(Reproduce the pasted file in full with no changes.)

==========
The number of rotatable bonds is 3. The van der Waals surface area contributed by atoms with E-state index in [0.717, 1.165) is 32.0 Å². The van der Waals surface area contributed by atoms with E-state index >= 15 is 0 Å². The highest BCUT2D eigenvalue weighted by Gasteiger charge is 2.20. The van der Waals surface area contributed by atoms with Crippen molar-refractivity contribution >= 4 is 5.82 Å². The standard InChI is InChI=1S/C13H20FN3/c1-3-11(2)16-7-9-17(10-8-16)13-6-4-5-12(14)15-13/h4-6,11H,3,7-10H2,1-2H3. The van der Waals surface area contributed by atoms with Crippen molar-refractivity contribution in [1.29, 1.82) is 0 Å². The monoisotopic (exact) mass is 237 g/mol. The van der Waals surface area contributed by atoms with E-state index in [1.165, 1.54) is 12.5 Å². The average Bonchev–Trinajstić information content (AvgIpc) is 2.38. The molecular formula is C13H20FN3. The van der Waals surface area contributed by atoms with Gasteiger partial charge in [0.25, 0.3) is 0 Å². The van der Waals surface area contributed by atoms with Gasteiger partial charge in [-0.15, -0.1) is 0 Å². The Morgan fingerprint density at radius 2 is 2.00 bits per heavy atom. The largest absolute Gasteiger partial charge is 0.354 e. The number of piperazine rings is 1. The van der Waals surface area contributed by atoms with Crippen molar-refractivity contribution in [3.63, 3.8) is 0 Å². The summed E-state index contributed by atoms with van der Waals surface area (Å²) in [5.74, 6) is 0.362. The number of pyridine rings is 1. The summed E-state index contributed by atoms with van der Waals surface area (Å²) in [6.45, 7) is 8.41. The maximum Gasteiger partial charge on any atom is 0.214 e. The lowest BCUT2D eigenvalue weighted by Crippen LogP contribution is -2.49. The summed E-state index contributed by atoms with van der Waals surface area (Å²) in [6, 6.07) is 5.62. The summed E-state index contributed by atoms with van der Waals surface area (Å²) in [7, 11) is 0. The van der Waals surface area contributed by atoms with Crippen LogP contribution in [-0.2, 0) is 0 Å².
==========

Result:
The number of rotatable bonds is 3. The van der Waals surface area contributed by atoms with E-state index in [0.717, 1.165) is 32.0 Å². The van der Waals surface area contributed by atoms with E-state index >= 15 is 0 Å². The highest BCUT2D eigenvalue weighted by Gasteiger charge is 2.20. The van der Waals surface area contributed by atoms with Crippen molar-refractivity contribution >= 4 is 5.82 Å². The standard InChI is InChI=1S/C13H20FN3/c1-3-11(2)16-7-9-17(10-8-16)13-6-4-5-12(14)15-13/h4-6,11H,3,7-10H2,1-2H3. The van der Waals surface area contributed by atoms with Crippen molar-refractivity contribution in [1.29, 1.82) is 0 Å². The monoisotopic (exact) mass is 237 g/mol. The van der Waals surface area contributed by atoms with E-state index in [1.165, 1.54) is 12.5 Å². The average Bonchev–Trinajstić information content (AvgIpc) is 2.38. The molecular formula is C13H20FN3. The van der Waals surface area contributed by atoms with Gasteiger partial charge in [0.25, 0.3) is 0 Å². The van der Waals surface area contributed by atoms with Gasteiger partial charge in [-0.15, -0.1) is 0 Å². The Morgan fingerprint density at radius 2 is 2.00 bits per heavy atom. The largest absolute Gasteiger partial charge is 0.354 e. The number of piperazine rings is 1. The van der Waals surface area contributed by atoms with Crippen molar-refractivity contribution in [3.63, 3.8) is 0 Å². The summed E-state index contributed by atoms with van der Waals surface area (Å²) in [5.74, 6) is 0.362. The number of pyridine rings is 1. The summed E-state index contributed by atoms with van der Waals surface area (Å²) in [6.45, 7) is 8.41. The maximum Gasteiger partial charge on any atom is 0.214 e. The lowest BCUT2D eigenvalue weighted by Crippen LogP contribution is -2.49. The summed E-state index contributed by atoms with van der Waals surface area (Å²) in [6, 6.07) is 5.62. The summed E-state index contributed by atoms with van der Waals surface area (Å²) in [7, 11) is 0. The van der Waals surface area contributed by atoms with Crippen LogP contribution in [-0.2, 0) is 0 Å².